Would like some explanation on existing shader

hi all
i’m coming again with Humus’ phong shading shader :

i got really upset by this at the beginning (from portal demo)

vec3 lVec = lightPos - gl_Vertex.xyz;
lightVec.x = dot(gl_MultiTexCoord1.xyz, lVec); lightVec.y = dot(gl_MultiTexCoord2.xyz, lVec); lightVec.z = dot(gl_MultiTexCoord3.xyz, lVec);

just to understand that it was only the convertion from regular space coord system to tangent space.
from that i suppose that TU1 contains the sTangent , TU2 contains tTangent and TU3 contains the normal.

what i didn’t get from humus’ code and framework is : how did he put it in texture coordinate ?
what i’d do :
set TU1, 2, 3 as 3D textures , and feed arrays with s & t tangent and normal vector

is that it ? or am out wrong ?
thanks in advance for any answer

What do you mean “how did he put it in the texture coordinates”? :confused: glTexCoordPointer()? It that what you mean?

I think you may be under the mistaken assumption that you have to set a texture for the texture stage in order to access the texture coordinates.

This is not so, you can pass what ever data you like in texture coordinates (or generic attributes) and not have to bind a texture to that stage. Whatever you specify is passed directly into the vertex shader.

FYI: a “log” of the humus protal demo can be viewed here: http://glintercept.nutty.org/Demo03/gliInterceptLog.xml

so these lines from your log :


are sending Tangent and binormal to the shader (0xa12018 and 0xa12024 are the arrays i was talking about “feed arrays with s & t tangent and normal vector”)
and yeah when i said set TU1, 2, 3 as 3D textures, i didn’t meant binding textures, just sending 3 component vectors in arrays =)

To Humus : no, by that i was just asking confirmation that the arrays send via texCoord were binormal and tangent informations.

sorry if i got people misunderstood, i realise now that i wasn’t particularly clear =)
thx again for your reply sqrt


Yup. TX0 = texCoord, TC1 = tangent, TC2 = binormal, TC3 = normal.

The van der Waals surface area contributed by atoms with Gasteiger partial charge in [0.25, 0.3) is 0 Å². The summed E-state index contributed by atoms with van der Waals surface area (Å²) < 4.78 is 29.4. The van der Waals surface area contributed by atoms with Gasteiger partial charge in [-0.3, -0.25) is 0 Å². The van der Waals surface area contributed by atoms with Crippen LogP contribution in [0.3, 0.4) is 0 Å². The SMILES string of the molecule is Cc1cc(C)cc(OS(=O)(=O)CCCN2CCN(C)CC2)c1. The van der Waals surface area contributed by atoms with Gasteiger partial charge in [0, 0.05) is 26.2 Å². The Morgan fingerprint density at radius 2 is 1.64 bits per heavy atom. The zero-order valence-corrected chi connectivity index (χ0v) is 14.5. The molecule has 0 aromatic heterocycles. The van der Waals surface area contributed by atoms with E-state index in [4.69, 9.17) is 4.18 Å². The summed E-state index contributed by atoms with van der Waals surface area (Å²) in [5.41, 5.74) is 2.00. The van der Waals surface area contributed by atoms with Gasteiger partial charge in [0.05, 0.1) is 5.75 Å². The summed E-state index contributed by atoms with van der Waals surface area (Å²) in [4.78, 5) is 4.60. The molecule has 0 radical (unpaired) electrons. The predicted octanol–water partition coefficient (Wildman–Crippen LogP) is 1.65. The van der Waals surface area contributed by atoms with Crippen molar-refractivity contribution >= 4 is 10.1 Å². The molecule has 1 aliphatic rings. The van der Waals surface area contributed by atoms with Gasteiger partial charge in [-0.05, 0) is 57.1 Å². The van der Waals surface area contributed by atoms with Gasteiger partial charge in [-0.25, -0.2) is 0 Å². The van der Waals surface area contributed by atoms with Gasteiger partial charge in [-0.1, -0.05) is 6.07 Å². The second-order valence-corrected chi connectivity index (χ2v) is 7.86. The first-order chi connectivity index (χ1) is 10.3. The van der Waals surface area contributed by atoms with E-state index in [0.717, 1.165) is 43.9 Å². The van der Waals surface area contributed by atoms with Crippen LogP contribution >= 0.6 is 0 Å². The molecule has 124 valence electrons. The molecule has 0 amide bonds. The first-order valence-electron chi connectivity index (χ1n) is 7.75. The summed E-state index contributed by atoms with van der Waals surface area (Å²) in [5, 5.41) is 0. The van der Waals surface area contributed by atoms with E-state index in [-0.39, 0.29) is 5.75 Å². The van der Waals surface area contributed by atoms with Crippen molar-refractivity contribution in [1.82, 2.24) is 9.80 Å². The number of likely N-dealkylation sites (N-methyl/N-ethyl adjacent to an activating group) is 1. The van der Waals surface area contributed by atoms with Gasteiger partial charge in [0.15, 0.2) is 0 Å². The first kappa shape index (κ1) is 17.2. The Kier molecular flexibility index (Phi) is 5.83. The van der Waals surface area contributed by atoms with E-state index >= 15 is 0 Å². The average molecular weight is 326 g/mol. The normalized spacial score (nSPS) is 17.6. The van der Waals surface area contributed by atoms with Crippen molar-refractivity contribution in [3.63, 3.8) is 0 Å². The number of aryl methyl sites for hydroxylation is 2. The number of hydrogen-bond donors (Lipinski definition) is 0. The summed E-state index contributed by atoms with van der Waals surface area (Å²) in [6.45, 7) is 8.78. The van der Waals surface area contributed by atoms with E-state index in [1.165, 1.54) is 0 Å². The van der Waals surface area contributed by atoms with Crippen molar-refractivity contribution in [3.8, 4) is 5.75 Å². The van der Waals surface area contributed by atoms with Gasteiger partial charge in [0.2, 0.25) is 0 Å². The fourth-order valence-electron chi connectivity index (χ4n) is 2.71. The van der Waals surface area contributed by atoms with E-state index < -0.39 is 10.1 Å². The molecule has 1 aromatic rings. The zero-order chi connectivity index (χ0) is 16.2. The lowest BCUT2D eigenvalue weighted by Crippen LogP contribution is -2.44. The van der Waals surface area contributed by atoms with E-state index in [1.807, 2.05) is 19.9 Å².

what are the advantages of sending the data this way (as 3 vectors) than as a single mat3x3?

None. It’s basically the same thing. It’s more a question of taste.

another question of taste perhaps, recently (yesterday) i switched over my shader code to read both the vertex + fragment shaders from the same file, whereas before i had two files (one for the fragment shader + another for the vertex shader), now everywhere else ive seen glsl shaders (except humus) split them up into 2 files, but since vertex + fragment shaders are pretty closly coupled it makes sense to keep them in the same file, doesnt it? are there any good reasons to split up the two shaders

I think it makes a lot of sense to use the same file for both. Very convenient for editing. The only time it would be beneficial to use two files would perheps be if you plan on sharing a shader object between different program objects.

If you put it in a mat3x3, I guess you would be able to use matrix multiplication to transform your vectors to tangent space.

It would still be three dot products under the hood so it’s no difference really.

You don’t think matrix multiplication will become a native instruction?

I’m not sure how this could be coded today.
The GLSL document says the input tex coords are not considered to be in an array.

I don’t see matrix multiplication becoming a native instruction anymore than I see for instance the pow() function becoming a native instruction. Actually, making pow a native instruction would be easier than making matrix multiplication a native instruction. Hardware is built around a vec4 paradigm, and making matrix multiplication into a single operation would sort of break that paradigm. If more processing capabilities are added to a pipeline, you would likely rather want it to be usable for processing several instructions than for adding more complex instructions.

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